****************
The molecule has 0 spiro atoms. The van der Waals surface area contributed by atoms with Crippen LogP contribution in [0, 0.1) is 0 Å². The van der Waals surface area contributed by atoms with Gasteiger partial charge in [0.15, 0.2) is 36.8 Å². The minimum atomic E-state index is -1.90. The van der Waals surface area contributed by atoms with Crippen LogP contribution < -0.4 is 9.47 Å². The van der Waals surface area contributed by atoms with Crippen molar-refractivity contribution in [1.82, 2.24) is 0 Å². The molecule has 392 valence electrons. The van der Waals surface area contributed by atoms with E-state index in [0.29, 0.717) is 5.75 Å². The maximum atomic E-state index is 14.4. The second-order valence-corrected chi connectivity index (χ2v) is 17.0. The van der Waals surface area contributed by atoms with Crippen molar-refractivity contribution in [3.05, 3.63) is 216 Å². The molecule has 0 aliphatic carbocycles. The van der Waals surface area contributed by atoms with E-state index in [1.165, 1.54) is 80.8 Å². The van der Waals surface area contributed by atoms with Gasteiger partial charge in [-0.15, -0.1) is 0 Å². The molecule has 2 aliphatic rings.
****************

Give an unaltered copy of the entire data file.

The molecule has 0 spiro atoms. The van der Waals surface area contributed by atoms with Crippen LogP contribution in [0, 0.1) is 0 Å². The van der Waals surface area contributed by atoms with Gasteiger partial charge in [0.15, 0.2) is 36.8 Å². The minimum atomic E-state index is -1.90. The van der Waals surface area contributed by atoms with Crippen LogP contribution < -0.4 is 9.47 Å². The van der Waals surface area contributed by atoms with Crippen molar-refractivity contribution in [1.82, 2.24) is 0 Å². The molecule has 392 valence electrons. The van der Waals surface area contributed by atoms with E-state index in [0.29, 0.717) is 5.75 Å². The maximum atomic E-state index is 14.4. The second-order valence-corrected chi connectivity index (χ2v) is 17.0. The van der Waals surface area contributed by atoms with Crippen molar-refractivity contribution in [3.05, 3.63) is 216 Å². The molecule has 0 aliphatic carbocycles. The van der Waals surface area contributed by atoms with E-state index in [1.165, 1.54) is 80.8 Å². The van der Waals surface area contributed by atoms with Gasteiger partial charge in [-0.15, -0.1) is 0 Å². The molecule has 2 aliphatic rings.